Elevated White Cell Count in Acute Coronary Syndromes: Relationship to Variants in Inflammatory and Thrombotic Genes
Byrne, Connie E.
Fitzgerald, Desmond J.
Shields, Denis C.
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CitationByrne, Connie E., Anthony Fitzgerald, Christopher Paul Cannon, Desmond J. Fitzgerald, and Denis C. Shields. 2004. Elevated white cell count in acute coronary syndromes: Relationship to variants in inflammatory and thrombotic genes. BMC Medical Genetics 5:13.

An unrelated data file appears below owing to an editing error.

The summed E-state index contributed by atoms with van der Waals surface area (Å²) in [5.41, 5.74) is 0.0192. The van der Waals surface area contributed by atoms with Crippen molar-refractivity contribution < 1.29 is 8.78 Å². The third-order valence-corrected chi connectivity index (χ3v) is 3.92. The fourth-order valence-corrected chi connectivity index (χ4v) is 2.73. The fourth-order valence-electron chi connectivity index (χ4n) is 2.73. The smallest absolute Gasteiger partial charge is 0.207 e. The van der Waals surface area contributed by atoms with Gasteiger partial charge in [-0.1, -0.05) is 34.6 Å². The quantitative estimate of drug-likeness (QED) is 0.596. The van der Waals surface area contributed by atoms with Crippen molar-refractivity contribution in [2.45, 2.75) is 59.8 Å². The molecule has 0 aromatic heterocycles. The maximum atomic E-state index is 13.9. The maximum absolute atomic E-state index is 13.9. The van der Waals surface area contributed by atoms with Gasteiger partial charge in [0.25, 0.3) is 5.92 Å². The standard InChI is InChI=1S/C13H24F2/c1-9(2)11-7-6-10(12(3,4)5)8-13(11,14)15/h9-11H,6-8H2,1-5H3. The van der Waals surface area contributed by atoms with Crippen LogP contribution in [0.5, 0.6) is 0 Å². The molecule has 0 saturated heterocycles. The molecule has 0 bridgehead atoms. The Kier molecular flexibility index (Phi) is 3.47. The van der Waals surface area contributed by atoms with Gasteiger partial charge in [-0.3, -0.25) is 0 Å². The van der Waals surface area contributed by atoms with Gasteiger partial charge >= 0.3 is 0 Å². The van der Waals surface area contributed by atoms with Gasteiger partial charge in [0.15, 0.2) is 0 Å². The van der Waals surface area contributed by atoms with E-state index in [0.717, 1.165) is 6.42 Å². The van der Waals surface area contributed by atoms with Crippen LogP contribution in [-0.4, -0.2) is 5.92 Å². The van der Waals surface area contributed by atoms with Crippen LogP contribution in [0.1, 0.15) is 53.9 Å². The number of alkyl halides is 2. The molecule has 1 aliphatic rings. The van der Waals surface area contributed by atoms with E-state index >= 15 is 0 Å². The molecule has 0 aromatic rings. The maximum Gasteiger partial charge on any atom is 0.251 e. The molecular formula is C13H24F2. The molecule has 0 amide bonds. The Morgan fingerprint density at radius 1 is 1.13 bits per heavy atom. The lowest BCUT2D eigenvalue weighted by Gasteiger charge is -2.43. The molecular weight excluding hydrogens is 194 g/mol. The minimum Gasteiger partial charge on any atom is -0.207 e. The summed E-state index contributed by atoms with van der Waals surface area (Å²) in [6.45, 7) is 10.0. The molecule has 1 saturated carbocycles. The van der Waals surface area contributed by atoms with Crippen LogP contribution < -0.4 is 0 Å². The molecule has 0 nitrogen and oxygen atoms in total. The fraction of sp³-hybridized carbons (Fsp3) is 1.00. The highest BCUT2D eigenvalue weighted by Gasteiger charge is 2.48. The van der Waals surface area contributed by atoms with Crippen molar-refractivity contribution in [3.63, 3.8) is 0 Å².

AbstractBackground: Elevated white blood cell counts (WBC) in acute coronary syndromes (ACS) increase the risk of recurrent events, but it is not known if this is exacerbated by pro-inflammatory factors. We sought to identify whether pro-inflammatory genetic variants contributed to alterations in WBC and C-reactive protein (CRP) in an ACS population. Methods: WBC and genotype of interleukin 6 (IL-6 G-174C) and of interleukin-1 receptor antagonist (IL1RN intronic repeat polymorphism) were investigated in 732 Caucasian patients with ACS in the OPUS-TIMI-16 trial. Samples for measurement of WBC and inflammatory factors were taken at baseline, i.e. Within 72 hours of an acute myocardial infarction or an unstable angina event. Results: An increased white blood cell count (WBC) was associated with an increased C-reactive protein (r = 0.23, p < 0.001) and there was also a positive correlation between levels of β-fibrinogen and C-reactive protein (r = 0.42, p < 0.0001). IL1RN and IL6 genotypes had no significant impact upon WBC. The difference in median WBC between the two homozygote IL6 genotypes was 0.21/mm3 (95% CI = -0.41, 0.77), and -0.03/mm3 (95% CI = -0.55, 0.86) for IL1RN. Moreover, the composite endpoint was not significantly affected by an interaction between WBC and the IL1 (p = 0.61) or IL6 (p = 0.48) genotype. Conclusions: Cytokine pro-inflammatory genetic variants do not influence the increased inflammatory profile of ACS patients.
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